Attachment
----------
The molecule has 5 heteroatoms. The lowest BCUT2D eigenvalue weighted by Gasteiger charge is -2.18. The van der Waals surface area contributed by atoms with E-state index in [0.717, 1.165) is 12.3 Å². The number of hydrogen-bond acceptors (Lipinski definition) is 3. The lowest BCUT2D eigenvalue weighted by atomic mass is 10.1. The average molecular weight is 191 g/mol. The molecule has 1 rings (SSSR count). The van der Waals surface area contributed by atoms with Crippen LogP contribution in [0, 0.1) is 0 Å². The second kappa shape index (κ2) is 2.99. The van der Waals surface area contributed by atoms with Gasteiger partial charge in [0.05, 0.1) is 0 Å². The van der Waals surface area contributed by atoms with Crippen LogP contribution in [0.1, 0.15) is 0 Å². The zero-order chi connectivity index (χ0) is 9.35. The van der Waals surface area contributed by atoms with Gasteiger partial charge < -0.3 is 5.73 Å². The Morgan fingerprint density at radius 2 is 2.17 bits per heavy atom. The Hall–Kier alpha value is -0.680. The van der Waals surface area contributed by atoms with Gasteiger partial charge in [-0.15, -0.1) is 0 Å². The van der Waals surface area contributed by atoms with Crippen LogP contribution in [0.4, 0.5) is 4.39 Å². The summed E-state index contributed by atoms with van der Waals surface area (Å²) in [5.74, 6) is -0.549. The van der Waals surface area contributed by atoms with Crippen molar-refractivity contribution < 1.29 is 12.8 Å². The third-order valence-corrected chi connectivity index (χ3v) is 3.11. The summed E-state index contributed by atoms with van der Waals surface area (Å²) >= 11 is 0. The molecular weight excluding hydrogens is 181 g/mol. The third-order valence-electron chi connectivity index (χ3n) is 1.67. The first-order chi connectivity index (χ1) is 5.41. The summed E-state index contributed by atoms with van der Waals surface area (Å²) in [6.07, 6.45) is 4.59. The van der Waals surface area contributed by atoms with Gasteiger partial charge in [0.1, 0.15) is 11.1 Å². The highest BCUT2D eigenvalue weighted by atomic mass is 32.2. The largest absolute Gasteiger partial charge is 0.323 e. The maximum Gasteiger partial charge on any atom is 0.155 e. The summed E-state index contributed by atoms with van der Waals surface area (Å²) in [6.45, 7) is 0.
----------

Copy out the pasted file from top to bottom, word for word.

The molecule has 5 heteroatoms. The lowest BCUT2D eigenvalue weighted by Gasteiger charge is -2.18. The van der Waals surface area contributed by atoms with E-state index in [0.717, 1.165) is 12.3 Å². The number of hydrogen-bond acceptors (Lipinski definition) is 3. The lowest BCUT2D eigenvalue weighted by atomic mass is 10.1. The average molecular weight is 191 g/mol. The molecule has 1 rings (SSSR count). The van der Waals surface area contributed by atoms with Crippen LogP contribution in [0, 0.1) is 0 Å². The second kappa shape index (κ2) is 2.99. The van der Waals surface area contributed by atoms with Gasteiger partial charge in [0.05, 0.1) is 0 Å². The van der Waals surface area contributed by atoms with Crippen LogP contribution in [0.1, 0.15) is 0 Å². The zero-order chi connectivity index (χ0) is 9.35. The van der Waals surface area contributed by atoms with Gasteiger partial charge < -0.3 is 5.73 Å². The Morgan fingerprint density at radius 2 is 2.17 bits per heavy atom. The Hall–Kier alpha value is -0.680. The van der Waals surface area contributed by atoms with Gasteiger partial charge in [-0.15, -0.1) is 0 Å². The van der Waals surface area contributed by atoms with Crippen LogP contribution in [0.4, 0.5) is 4.39 Å². The summed E-state index contributed by atoms with van der Waals surface area (Å²) in [5.74, 6) is -0.549. The van der Waals surface area contributed by atoms with Crippen molar-refractivity contribution < 1.29 is 12.8 Å². The third-order valence-corrected chi connectivity index (χ3v) is 3.11. The summed E-state index contributed by atoms with van der Waals surface area (Å²) >= 11 is 0. The molecular weight excluding hydrogens is 181 g/mol. The third-order valence-electron chi connectivity index (χ3n) is 1.67. The first-order chi connectivity index (χ1) is 5.41. The summed E-state index contributed by atoms with van der Waals surface area (Å²) in [6.07, 6.45) is 4.59. The van der Waals surface area contributed by atoms with Gasteiger partial charge in [0.1, 0.15) is 11.1 Å². The highest BCUT2D eigenvalue weighted by atomic mass is 32.2. The largest absolute Gasteiger partial charge is 0.323 e. The maximum Gasteiger partial charge on any atom is 0.155 e. The summed E-state index contributed by atoms with van der Waals surface area (Å²) in [6.45, 7) is 0.